University of Hertfordshire

An Enhanced Eigenfaces-based Biometric Forensic Model

Research output: Chapter in Book/Report/Conference proceedingConference contribution

Documents

  • Nasser Abouzakhar
  • Praneeth Enjamuri
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Original languageEnglish
Title of host publicationProcs 4th International Conference on Cybercrime Forensics Education & Training
Subtitle of host publicationCFET 2010
ISBN (Electronic)978-1-899253-73-9
Publication statusPublished - 3 Sep 2010
Event4th Int Conf on Cybercrime Forensics Education and Training (CFET 2010) - Canterbury, United Kingdom
Duration: 2 Sep 20103 Sep 2010

Conference

Conference4th Int Conf on Cybercrime Forensics Education and Training (CFET 2010)
CountryUnited Kingdom
CityCanterbury
Period2/09/103/09/10

Abstract

The recent explosive development of the Internet allowed unwelcomed visitors to gain access to private information and various critical - mission resources such as financial institutions, hospitals, airports ... etc. Internet security has become a hot topic and relies on advanced technology. Now, more than ever, there is an increasing need for stronger identification mechanisms such as biometrics, which are in the process of replacing traditional identification solutions. Also, critical - mission systems and applications require mechanisms to detect when legitimate users try to misuse their privileges. Biometrics enables cybercrime forensics specialists to gather evidence whenever needed. This paper aims to introduce a biometric forensic model using facial identification approach. This model is based on the Eigenfaces approach for recognition proposed by Turk and Pentland [1]. Here, an unknown input image is compared with a set of images stored in a database to identify the best match. A freely accessible faces database has been used to develop our model which is based on a mathematical approach, called Principle Component Analysis (PCA).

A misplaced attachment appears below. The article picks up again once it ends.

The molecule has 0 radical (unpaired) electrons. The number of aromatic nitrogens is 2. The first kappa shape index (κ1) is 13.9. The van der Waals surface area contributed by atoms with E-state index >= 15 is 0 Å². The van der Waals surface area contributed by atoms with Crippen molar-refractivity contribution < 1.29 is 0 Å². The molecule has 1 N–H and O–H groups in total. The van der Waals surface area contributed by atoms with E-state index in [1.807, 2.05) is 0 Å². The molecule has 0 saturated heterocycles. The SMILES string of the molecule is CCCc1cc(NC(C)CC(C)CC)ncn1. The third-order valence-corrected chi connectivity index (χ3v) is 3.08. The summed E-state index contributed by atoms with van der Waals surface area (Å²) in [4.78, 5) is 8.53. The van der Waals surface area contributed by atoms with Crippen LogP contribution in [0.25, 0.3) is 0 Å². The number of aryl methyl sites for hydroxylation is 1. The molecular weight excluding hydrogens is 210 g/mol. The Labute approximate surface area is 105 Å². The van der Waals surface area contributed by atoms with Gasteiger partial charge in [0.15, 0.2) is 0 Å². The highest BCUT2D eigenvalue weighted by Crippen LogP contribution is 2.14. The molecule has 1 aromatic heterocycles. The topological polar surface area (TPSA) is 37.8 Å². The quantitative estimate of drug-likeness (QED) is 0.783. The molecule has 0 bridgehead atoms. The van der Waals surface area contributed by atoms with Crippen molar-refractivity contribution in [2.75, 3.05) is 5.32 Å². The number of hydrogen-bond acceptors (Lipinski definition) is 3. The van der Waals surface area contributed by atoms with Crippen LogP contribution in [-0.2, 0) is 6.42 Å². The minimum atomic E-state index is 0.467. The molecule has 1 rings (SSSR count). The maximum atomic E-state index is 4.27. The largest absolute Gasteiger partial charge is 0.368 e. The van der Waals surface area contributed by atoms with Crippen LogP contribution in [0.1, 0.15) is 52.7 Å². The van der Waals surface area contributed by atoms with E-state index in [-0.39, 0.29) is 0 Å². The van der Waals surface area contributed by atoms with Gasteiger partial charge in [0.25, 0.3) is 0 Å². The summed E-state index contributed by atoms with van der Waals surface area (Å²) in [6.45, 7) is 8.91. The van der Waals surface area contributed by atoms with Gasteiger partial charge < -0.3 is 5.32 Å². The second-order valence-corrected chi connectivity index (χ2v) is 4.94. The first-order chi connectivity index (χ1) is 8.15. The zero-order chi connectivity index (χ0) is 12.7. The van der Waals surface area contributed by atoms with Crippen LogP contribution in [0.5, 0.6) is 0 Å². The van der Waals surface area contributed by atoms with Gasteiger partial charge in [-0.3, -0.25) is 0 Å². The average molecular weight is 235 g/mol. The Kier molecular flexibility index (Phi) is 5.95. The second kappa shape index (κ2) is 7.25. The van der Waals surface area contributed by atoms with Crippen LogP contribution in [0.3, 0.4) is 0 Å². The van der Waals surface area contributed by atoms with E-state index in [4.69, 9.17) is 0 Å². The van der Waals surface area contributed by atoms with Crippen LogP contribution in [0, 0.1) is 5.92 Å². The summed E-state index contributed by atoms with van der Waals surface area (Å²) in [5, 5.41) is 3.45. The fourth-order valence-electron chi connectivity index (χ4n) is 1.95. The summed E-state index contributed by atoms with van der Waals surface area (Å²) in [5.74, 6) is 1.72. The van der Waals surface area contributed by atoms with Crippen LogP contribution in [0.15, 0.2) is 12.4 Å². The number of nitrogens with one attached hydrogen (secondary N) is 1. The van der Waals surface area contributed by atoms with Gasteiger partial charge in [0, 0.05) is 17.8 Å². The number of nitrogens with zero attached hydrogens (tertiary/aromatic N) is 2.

The paper addresses the issue of extracting global features of the images which are stored separately in the database. The features of a test image were compared with a set of images whose features were stored. The distance of the two images was calculated and when was minimum and below a certain threshold, the two images were considered to be the same and belong to a particular person. The calculated distance could be used and / or adjusted by a forensic specialist for deciding whether or not a suspicious user is actually the person who claims to be. The performance of the proposed face identification model was evaluated using standard methods. Distance values were used to express the similarity between any input image and other stored images. The model’s performance was evaluated using FAR (False Acceptance Rate), FRR (False Rejection Rate) and EER (Equal Error Rate). In FAR, each user’s image was compared with all images present in the database excluding the user’s own image. In FRR, each user’s image was compared with his own stored in the database. The major findings of the experiments showed promising and interesting results in terms of the model’s performance and similarity measures.

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